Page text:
Fields close as air monitors show landfill gas near Roxbury schools

By Louis C. Hochman/
on April 25, 2014 at 4:51 PM

ROXBURY — The air quality monitoring system put in place to pick up gases from the troubled Fenimore landfill site registered alerts several times Thursday and Friday, showing elevated levels of hydrogen sulfide near Roxbury schools.

Hydrogen sulfide is the gas that in late 2012 began spreading for miles from the landfill, carrying with it rotten egg-like smells. Many residents say the gas has made them or their children sick, citing respiratory problems, headaches and even nosebleeds.

The monitor known as ROX 11, near Jefferson School, picked up levels of the gas above 10 parts per billion at several points Thursday and Friday. Some particularly sensitive people can smell H2S at as little as 1 ppb.

The Roxbury Baseball Association sent its members a notice saying the school’s fields would be closed until further notice, because of poor air quality readings. Practices were moved to the Eisenhower Middle School Field.

Under a protocol established by the township’s health department, a reading of at least 10 ppb is enough to create a “yellow advisory” for the schools.

That level is intended to “initiate a request to prepare for an onsite response to monitor designated school properties (outside of school buildings) with a handheld H2S monitor.. The protocol also says handheld monitoring details are to be determined.

In a series of email exchanges with Roxbury resident Linda Keane, whose child attends school in the township, Superintendent Patrick Tierney said environmental, health and safety consulting firm Emilcott sent a representative to the schools Thursday for the first time since the protocols were established.

Both she and Roxbury Environmental Action Coalition technical adviser Bill Morrocco expressed concern in the emails that the district wasn’t following the protocol — having not called in Emilcott each time results hit 10 ppb. But Tierney said the protocol only calls for the district to “prepare for an onsite response to monitor” gas levels — not for the response to actually take place. Emilcott has established 15 ppb as the threshold for onsite monitoring, he said.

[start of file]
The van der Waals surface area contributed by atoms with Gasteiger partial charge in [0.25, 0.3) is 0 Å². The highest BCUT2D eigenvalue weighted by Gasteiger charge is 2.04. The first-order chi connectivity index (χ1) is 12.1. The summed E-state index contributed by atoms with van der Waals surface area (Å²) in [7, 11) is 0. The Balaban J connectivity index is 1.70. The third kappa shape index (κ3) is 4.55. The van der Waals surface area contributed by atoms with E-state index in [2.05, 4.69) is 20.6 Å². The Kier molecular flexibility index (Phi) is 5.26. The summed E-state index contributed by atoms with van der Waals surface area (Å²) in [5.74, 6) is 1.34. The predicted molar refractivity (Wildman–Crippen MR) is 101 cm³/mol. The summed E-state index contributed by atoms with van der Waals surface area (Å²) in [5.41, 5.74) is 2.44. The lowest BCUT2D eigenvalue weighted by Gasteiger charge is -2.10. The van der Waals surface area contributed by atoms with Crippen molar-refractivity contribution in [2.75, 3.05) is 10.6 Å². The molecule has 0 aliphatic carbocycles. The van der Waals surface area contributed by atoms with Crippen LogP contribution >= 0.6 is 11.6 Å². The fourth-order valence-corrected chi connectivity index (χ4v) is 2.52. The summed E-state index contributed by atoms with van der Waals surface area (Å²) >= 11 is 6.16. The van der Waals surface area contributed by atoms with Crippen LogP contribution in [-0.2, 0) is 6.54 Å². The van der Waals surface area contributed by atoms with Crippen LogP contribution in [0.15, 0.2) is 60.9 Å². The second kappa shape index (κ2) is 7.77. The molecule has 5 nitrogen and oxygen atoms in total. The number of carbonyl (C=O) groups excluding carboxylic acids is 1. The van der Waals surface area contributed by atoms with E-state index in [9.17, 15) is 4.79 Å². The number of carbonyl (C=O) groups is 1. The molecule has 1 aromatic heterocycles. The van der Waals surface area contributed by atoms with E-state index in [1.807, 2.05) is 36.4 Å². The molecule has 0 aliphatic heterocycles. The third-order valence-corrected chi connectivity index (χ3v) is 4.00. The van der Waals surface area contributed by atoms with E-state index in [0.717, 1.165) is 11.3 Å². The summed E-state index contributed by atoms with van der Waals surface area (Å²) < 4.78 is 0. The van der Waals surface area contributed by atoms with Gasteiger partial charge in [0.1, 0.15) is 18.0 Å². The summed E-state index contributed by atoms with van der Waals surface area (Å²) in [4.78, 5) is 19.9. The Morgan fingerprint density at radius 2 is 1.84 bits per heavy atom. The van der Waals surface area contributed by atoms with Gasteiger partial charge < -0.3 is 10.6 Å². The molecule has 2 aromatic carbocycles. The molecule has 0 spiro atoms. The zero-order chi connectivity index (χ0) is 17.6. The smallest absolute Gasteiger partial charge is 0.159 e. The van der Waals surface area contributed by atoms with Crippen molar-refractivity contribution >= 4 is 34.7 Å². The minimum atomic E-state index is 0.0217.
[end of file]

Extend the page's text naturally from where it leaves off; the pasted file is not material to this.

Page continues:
The protocol also calls for outside activities to be canceled if levels reach at least 20 ppb.

The alerts for the school system are far more conservative than those used for the general township population. At 100 ppb the township’s senior center is opened as a respite center. A series of higher benchmark levels set off other automated warnings and responses.

“So they cannot play baseball on this field but people can live across the street and the town has no legal obligation to inform them,” Keane said in one email. “My child’s school in right in front of that field too … and this is all perfectly legal.”

Keane — who copied media and several officials on her emails, as she has with correspondence with other officials about Fenimore — said her child weights 58 pounds and has asthma, and can be particularly sensitive to the Fenimore gases.

Fenimore began emitting high amounts of hydrogen sulfide in late 2012, several months after developer SEP began trucking in construction debris as part of a state-approved plan to properly cap the long-abandoned landfill and install a solar facility.

The state Department of Environmental Protection contends SEP mismanaged the project and didn’t control odors from the construction debris, which produces hydrogen sulfide as it breaks down. SEP says its work to cap the landfill with soil was helping to mitigate odors and would have eliminated them entirely. It also says the problem was heightened because construction debris came in wet from superstorm Sandy, accelerating the breakdown — a theory the DEP has never backed.

The DEP took over the site last summer. While gas releases spiked several times after the takeover, after the agency installed and began operating an oxidizer and scrubber system, gas levels began to drop off substantially. Hydrogen sulfide production can also be stifled by cold weather, and many residents have said they’re concerned about the impact warmer spring and summer weather may have.

The DEP has also factored the shift in weather into its own controversial long-term plan for the site — to first supplement the oxidizer and scrubber system with more wells that dig into Fenimore and direct the gases to the system, and then to cap the site with a geomembrane liner and soil. REACT opposes that plan, saying the state should truck out the construction debris, but the state has rejected removal as costly and dangerous. It says doing so would disturb the site further, releasing more gases than Roxbury has ever experienced, and spreading the odors to surrounding towns.

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